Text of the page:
Professional Standards in the Banking Industry
Business without Debate — Supply and Appropriation (Main Estimates) Bill
Edward Balls (Morley and Outwood, Labour)
It is a pity not only that the right hon. and learned Gentleman was not consulted before the inquiry was announced but that he is not leading for the Government today instead of the part-time Chancellor, as that would probably be a more enlightening debate. Let me repeat exactly what I said in my speech. When the subject—[ Interruption. ] I am going to answer the question, but it does not help if the Treasury Whip shouts from a sedentary position. If he wants to join the Chancellor and withdraw his allegations he can do so.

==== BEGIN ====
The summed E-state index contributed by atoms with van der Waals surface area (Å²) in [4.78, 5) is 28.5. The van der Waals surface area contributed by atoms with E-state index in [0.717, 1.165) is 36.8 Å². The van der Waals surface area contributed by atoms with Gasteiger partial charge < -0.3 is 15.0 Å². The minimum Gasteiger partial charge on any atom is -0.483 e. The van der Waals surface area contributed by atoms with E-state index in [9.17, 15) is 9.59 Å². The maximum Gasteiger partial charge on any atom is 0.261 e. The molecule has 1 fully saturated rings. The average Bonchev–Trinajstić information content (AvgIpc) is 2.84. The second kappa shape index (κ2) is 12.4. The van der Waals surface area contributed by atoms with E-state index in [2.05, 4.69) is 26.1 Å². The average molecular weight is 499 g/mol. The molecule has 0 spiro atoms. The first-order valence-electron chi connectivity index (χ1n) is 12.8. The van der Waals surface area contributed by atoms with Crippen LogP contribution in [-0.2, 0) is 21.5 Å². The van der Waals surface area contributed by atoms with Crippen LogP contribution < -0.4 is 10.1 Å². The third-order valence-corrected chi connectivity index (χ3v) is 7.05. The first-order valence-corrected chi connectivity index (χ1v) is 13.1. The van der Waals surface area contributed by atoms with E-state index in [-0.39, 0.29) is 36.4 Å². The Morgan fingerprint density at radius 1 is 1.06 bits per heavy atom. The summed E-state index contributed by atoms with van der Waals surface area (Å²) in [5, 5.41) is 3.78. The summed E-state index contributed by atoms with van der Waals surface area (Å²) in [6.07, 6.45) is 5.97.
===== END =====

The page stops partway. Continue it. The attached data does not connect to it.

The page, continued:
Let me repeat my answer to the question. When the subject of the public inquiry overlaps with the prospect of criminal charges and trials, it is our judgment that
only a judge, as we have seen in the Leveson inquiry, has the legal skills and credibility to conduct that wider inquiry without crossing the acceptable line. A parliamentary Committee will never be able to do so. The reality is that there will be stalemate—witnesses not answering questions, documents not revealed—and we will not make progress. We adopted the Government’s timetable for the first stage of the inquiry, because we thought they had thought it through, but it turns out that they had not done so.